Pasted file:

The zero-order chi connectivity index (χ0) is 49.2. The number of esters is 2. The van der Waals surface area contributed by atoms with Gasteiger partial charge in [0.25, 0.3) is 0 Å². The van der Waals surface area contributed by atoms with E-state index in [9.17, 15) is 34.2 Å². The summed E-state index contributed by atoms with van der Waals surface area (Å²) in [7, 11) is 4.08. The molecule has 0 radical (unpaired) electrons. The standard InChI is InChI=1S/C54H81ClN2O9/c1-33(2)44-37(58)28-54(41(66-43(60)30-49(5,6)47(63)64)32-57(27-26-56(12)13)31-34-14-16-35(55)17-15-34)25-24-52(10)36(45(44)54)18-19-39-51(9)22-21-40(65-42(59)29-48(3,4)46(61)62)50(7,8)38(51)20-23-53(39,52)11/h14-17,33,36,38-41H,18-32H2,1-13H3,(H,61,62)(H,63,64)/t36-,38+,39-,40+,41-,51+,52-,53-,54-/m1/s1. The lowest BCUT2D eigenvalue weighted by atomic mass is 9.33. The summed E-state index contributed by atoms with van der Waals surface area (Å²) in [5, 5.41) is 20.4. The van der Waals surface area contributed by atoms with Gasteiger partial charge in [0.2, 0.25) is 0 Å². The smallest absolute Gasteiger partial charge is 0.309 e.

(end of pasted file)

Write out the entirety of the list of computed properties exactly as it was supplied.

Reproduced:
The zero-order chi connectivity index (χ0) is 49.2. The number of esters is 2. The van der Waals surface area contributed by atoms with Gasteiger partial charge in [0.25, 0.3) is 0 Å². The van der Waals surface area contributed by atoms with E-state index in [9.17, 15) is 34.2 Å². The summed E-state index contributed by atoms with van der Waals surface area (Å²) in [7, 11) is 4.08. The molecule has 0 radical (unpaired) electrons. The standard InChI is InChI=1S/C54H81ClN2O9/c1-33(2)44-37(58)28-54(41(66-43(60)30-49(5,6)47(63)64)32-57(27-26-56(12)13)31-34-14-16-35(55)17-15-34)25-24-52(10)36(45(44)54)18-19-39-51(9)22-21-40(65-42(59)29-48(3,4)46(61)62)50(7,8)38(51)20-23-53(39,52)11/h14-17,33,36,38-41H,18-32H2,1-13H3,(H,61,62)(H,63,64)/t36-,38+,39-,40+,41-,51+,52-,53-,54-/m1/s1. The lowest BCUT2D eigenvalue weighted by atomic mass is 9.33. The summed E-state index contributed by atoms with van der Waals surface area (Å²) in [5, 5.41) is 20.4. The van der Waals surface area contributed by atoms with Gasteiger partial charge in [0.2, 0.25) is 0 Å². The smallest absolute Gasteiger partial charge is 0.309 e.